Chicago, IL (PRWEB) August 3, 2006
Most consumers who purchase insurance policies and keep their premiums up to date expect that in the unlikely event that they’re injured, the insurance company will make good on its promise and cover medical bills and other losses associated with the accident. That seems reasonable enough, but two recent personal injury cases highlight the unfortunate reality: many insurance companies will use any method available to deny legitimate injury victims their recovery.
In the first case, 60-year-old Ethel Adams was injured when a truck crossed the center line and struck her vehicle. The driver of the truck wasn’t responsible, though. Her vehicle had been pushed across the center line when her truck was rammed intentionally by another driver. The responsible driver didn’t have insurance, but that shouldn’t have been a problem—Adams herself carried two million dollars in uninsured motorist coverage. However, when she submitted a claim to her insurance company, it was denied. The reason: her underinsured motorist policy only covered “accidents,” and this incident had been intentional.
The Washington State Insurance Commissioner ultimately met with Farmer’s Insurance and threatened legal action by the state if the insurance company didn’t pay up. Ultimately, it did, but state legislators wanted to make sure the situation never arose again, and so were forced to write legislation defining the term “accident” as an event unintended and unexpected from the standpoint of the victim.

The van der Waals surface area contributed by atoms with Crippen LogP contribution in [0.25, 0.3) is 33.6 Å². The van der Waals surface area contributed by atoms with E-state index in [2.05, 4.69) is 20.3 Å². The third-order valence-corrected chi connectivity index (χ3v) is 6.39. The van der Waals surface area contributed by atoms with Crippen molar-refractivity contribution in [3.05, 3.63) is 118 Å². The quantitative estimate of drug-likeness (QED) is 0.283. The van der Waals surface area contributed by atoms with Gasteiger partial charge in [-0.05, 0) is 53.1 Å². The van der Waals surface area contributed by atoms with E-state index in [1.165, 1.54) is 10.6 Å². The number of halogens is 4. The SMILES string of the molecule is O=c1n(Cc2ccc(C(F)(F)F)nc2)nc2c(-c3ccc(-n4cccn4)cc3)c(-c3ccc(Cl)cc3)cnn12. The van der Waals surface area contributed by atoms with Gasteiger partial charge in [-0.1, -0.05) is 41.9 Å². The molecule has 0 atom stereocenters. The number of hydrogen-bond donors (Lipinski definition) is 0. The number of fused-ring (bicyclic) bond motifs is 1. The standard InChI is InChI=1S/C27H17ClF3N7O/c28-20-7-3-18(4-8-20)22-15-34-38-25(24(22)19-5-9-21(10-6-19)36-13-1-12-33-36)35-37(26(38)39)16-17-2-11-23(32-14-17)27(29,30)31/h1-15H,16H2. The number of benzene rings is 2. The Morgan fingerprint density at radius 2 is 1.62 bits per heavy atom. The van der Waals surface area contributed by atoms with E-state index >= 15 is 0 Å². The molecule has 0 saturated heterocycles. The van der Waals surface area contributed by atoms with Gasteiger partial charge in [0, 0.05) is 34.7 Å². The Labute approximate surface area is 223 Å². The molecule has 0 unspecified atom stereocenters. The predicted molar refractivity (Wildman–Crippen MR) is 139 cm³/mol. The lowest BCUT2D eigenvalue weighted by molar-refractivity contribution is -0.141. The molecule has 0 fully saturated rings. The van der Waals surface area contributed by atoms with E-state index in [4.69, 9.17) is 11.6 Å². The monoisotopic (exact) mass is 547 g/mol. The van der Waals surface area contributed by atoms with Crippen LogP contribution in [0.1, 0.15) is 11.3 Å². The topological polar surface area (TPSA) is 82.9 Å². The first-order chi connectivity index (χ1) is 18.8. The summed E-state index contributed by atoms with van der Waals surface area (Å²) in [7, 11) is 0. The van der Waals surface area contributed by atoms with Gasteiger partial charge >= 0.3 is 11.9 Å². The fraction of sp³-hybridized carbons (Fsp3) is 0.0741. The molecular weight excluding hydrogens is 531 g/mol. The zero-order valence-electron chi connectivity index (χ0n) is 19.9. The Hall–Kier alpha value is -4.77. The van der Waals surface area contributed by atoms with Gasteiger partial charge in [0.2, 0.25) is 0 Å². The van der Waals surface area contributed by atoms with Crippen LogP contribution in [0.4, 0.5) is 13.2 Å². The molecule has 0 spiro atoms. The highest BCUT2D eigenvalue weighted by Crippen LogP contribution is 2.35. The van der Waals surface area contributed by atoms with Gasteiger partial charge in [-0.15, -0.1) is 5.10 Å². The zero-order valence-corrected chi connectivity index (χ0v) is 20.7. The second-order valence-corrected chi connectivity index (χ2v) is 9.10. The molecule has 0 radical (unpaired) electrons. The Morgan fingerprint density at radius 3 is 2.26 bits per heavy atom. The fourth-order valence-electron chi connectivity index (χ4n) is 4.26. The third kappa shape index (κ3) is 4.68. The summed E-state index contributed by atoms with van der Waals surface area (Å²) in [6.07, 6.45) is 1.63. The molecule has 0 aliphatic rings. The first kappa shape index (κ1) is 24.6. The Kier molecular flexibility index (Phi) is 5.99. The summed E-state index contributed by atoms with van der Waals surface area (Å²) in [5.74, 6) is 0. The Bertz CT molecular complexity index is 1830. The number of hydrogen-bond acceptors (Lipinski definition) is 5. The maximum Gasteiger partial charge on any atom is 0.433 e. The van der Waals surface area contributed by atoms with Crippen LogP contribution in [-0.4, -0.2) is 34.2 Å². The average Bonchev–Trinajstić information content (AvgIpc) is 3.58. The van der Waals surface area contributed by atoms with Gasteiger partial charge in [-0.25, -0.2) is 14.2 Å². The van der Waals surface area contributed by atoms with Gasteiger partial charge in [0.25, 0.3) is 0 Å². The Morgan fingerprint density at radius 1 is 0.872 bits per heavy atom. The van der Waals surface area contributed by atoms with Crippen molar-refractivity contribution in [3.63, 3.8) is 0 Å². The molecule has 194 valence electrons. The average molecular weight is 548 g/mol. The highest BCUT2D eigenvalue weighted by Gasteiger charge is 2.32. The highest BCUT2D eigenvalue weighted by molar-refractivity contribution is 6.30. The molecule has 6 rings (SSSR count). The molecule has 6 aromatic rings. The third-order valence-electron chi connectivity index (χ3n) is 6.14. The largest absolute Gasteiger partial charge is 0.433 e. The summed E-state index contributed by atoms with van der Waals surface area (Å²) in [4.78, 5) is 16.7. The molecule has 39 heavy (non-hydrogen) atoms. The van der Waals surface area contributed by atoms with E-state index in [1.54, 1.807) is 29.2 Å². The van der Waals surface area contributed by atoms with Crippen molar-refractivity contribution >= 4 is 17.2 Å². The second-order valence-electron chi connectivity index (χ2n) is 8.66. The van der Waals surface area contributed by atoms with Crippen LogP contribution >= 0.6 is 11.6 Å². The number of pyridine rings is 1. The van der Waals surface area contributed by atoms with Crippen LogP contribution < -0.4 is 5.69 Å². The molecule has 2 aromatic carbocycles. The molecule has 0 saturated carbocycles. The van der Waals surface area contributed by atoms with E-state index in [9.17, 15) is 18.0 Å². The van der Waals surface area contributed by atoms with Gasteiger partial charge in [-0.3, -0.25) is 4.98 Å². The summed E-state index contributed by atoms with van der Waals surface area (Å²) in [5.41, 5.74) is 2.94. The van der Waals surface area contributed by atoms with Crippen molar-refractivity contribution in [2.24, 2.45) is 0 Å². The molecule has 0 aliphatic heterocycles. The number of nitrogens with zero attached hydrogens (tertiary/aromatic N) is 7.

Meanwhile, in Wisconsin, another automobile accident victim was fighting for compensation from her own underinsured motorist coverage. The driver who injured Alison Welin did have insurance, and the total value of his insurance coverage was equal to Welin’s underinsured motorist coverage. However, more than one person was injured in the accident, and Welin received only a portion of the value of the policy. Still, American Family told Welin she didn’t qualify for underinsured motorist coverage, since based on his full policy limits, the responsible driver hadn’t been “underinsured.”
Just as the Washington legislature had been obliged to define “accident” in order to protect consumers from their own insurance companies, the Wisconsin Supreme Court saw the need to define “underinsured” in terms of the benefits actually available to compensate the victim.
Consumers might feel that when dealing with their own insurance companies, companies to whom they have paid premiums for years, they can expect fair treatment. However, the reality—as illustrated by these two recent cases—clearly demonstrates the opposite. Every personal injury victim should be certain that he has complete and accurate information before talking with an insurance company. That's why Total Injury provides extensive personal injury resources on its website and makes it easy to arrange a free consultation with a personal injury attorney.